You know what that means.When I don't know what to blog about, I turn to my fiction journal to share a story with you. Today's story is titled "Citrine." It's a humorous story about how people sometimes misunderstand what I mean when I say something is "interesting."
Enjoy it, and have a Happy Friday tomorrow and a wonderful weekend!
I juggled the small box with my purse and tote bag as I decoded the alarm. “I’m home!”
“Hi mommy!” our blue Quaker said cheerfully from her cage in the den.
“Hi Bubbles, what’s up?”
“Sure, supper’s coming right up as soon as I find out what’s in this box.”
I smiled as I got out a knife to open the small box, it’s edges crumpled from being forcefully shoved in our mailbox. It was so crumpled that the return address sticker was mangled. The mailman obviously didn’t want to get out of the truck and leave this on the porch!
“I wonder what this is. Rick and I didn’t order anything.”
I sliced open the box. Something fell with a thump on the kitchen table. I unfurled the paper wadded up in the box. It was a letter that read:
My apologies for the late delivery of your inheritance from Grandmom. This piece was left to you in her will, but I just found it in a box of things we got out of her house when we sold it. At least some good came from the basement flooding, and best of all, it wasn’t damaged ! Mom knew you loved this ring, and thought it’s symbolic meaning of mental clarity, cheerfulness, and prosperity would be perfect for your creative spirit and sunny disposition. I agree.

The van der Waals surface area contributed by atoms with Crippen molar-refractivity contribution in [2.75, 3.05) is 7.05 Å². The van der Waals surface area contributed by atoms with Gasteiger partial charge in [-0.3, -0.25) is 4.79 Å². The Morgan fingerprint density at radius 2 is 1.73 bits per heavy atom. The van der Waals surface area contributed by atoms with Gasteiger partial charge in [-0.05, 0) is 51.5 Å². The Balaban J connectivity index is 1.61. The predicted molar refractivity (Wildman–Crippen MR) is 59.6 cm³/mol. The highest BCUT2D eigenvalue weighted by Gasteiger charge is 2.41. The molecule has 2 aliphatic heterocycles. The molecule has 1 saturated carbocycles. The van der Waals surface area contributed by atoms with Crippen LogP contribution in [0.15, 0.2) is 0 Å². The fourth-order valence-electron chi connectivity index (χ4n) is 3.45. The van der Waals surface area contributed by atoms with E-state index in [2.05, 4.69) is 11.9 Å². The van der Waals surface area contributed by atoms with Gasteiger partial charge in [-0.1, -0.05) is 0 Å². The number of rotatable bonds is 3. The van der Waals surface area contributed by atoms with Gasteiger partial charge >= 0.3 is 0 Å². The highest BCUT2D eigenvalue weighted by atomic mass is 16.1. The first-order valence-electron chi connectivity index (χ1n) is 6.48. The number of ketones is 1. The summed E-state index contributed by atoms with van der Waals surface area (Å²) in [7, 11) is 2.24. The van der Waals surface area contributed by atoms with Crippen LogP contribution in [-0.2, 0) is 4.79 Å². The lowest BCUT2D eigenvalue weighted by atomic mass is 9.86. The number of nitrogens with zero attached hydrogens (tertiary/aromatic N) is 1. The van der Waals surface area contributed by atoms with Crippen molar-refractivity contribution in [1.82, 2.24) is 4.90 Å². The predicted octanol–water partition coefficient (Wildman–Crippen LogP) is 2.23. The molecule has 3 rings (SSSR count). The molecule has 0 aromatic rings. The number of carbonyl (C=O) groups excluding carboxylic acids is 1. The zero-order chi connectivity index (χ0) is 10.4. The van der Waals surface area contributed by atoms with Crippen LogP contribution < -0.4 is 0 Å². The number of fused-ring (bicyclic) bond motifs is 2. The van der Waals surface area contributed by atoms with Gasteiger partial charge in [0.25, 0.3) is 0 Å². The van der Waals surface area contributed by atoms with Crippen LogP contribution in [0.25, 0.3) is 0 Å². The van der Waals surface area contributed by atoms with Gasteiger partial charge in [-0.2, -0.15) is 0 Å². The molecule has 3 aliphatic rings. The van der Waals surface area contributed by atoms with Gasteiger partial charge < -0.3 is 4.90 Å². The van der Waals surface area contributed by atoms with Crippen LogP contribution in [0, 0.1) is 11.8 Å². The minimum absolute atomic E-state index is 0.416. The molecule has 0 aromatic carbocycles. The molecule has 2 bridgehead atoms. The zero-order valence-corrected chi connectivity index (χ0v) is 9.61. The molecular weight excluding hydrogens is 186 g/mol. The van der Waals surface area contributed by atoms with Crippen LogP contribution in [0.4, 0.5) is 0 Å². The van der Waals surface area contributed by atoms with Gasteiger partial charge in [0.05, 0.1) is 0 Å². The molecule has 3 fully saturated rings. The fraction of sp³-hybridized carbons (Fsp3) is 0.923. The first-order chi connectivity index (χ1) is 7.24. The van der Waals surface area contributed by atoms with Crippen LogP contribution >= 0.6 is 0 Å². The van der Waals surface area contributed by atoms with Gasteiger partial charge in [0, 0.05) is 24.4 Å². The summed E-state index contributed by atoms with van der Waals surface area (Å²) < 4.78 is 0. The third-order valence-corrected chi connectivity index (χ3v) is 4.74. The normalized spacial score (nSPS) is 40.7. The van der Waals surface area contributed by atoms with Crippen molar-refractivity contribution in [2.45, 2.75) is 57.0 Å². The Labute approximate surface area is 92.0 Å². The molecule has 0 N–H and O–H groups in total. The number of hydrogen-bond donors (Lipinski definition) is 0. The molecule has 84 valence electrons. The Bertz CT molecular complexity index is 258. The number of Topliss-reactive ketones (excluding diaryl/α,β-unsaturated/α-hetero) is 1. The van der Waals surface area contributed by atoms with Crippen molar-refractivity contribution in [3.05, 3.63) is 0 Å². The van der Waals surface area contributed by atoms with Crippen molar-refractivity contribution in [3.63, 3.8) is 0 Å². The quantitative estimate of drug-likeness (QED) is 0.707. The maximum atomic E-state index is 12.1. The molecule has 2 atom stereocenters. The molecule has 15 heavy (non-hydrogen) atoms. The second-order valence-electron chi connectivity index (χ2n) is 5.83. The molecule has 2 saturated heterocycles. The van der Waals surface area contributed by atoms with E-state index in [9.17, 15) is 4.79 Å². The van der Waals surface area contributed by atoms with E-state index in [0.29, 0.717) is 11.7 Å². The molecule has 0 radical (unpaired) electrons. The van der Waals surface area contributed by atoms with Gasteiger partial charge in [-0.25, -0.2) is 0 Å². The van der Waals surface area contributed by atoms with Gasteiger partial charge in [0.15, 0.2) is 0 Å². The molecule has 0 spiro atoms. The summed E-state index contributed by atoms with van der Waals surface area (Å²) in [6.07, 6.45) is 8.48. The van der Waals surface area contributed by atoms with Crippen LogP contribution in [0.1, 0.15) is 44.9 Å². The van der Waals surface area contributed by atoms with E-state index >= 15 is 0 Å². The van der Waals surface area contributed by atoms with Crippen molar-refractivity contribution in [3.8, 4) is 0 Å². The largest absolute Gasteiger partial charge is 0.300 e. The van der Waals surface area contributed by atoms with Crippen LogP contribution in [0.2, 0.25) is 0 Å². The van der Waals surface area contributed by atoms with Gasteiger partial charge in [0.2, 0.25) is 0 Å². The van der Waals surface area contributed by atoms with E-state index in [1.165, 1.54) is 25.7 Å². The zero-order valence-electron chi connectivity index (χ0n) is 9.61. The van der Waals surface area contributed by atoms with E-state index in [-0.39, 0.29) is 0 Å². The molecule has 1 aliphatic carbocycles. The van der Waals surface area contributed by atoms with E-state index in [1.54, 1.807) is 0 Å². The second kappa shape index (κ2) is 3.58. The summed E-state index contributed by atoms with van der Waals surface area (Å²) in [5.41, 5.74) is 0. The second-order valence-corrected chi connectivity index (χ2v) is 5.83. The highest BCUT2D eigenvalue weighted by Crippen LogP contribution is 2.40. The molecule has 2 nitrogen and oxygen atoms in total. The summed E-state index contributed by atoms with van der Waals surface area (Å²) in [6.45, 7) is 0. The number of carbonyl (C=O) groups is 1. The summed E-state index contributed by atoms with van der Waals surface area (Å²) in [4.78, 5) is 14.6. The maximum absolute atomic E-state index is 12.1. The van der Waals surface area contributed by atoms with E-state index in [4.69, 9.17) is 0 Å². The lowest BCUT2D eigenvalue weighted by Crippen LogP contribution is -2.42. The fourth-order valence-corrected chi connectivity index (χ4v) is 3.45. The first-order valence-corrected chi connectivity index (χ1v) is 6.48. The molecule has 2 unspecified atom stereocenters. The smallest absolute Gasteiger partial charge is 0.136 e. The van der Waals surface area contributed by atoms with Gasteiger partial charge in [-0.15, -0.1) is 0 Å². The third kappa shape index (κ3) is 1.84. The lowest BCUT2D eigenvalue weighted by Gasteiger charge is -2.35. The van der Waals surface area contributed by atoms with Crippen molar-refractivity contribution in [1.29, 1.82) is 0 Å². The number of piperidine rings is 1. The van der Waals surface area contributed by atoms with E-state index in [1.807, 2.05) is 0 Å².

You’re a writer, so this is perfect for you.
I expect to see a picture of you wearing this on social media soon, and to see a breakthrough in your writing from it’s power!
“Oh no!” I exclaimed. My mind flashed back twenty seven years to the summer before I started high school, when we went to visit my great aunt and cousins in Georgia.
“What do you think of my new ring, Sherri?” Great Aunt Millie flashed the huge stone in my face.
I repressed a gag. “It’s interesting!”
“It is, isn’t it? I couldn’t resist getting it. It’s my birthstone, and it’s supposed to enhance mental clarity, confidence, and will power.”
Dad laughed as she walked away. “Interesting, eh?”
“Not in a good way!”
He laughed. “Women who love jewelry should never be born in November, eh?”
I picked up the lump of metal and quartz with a trembling hand. The stone glowed a putrid yellow in the late afternoon sunlight pouring through the sliding glass door. “I suppose escaping this fate for fifteen years was the best I could ask for. I’ll have to suck it up and wear it at least once for that picture.” I slid it on my finger. Disappointingly, it was a perfect fit.
“Yuk,” Bubbles said.
The door opened to Rick walking in. “Hey sweetie, I’m home!” He paused, studying the ring. “What’s that?”
“An inheritance from my greataunt that passed away fifteen years ago. My cousin in Georgia found it and sent it to me.”
He looked at the rancid rock on my right hand. “Isn’t citrine supposed to promote creativity? You should wear it when you’re writing. Maybe you’ll finally have a breakthrough and get that bestseller you keep wishing for.”
I frowned at the stone. It was perfect for me.
It looks like I’m stuck with this thing for good.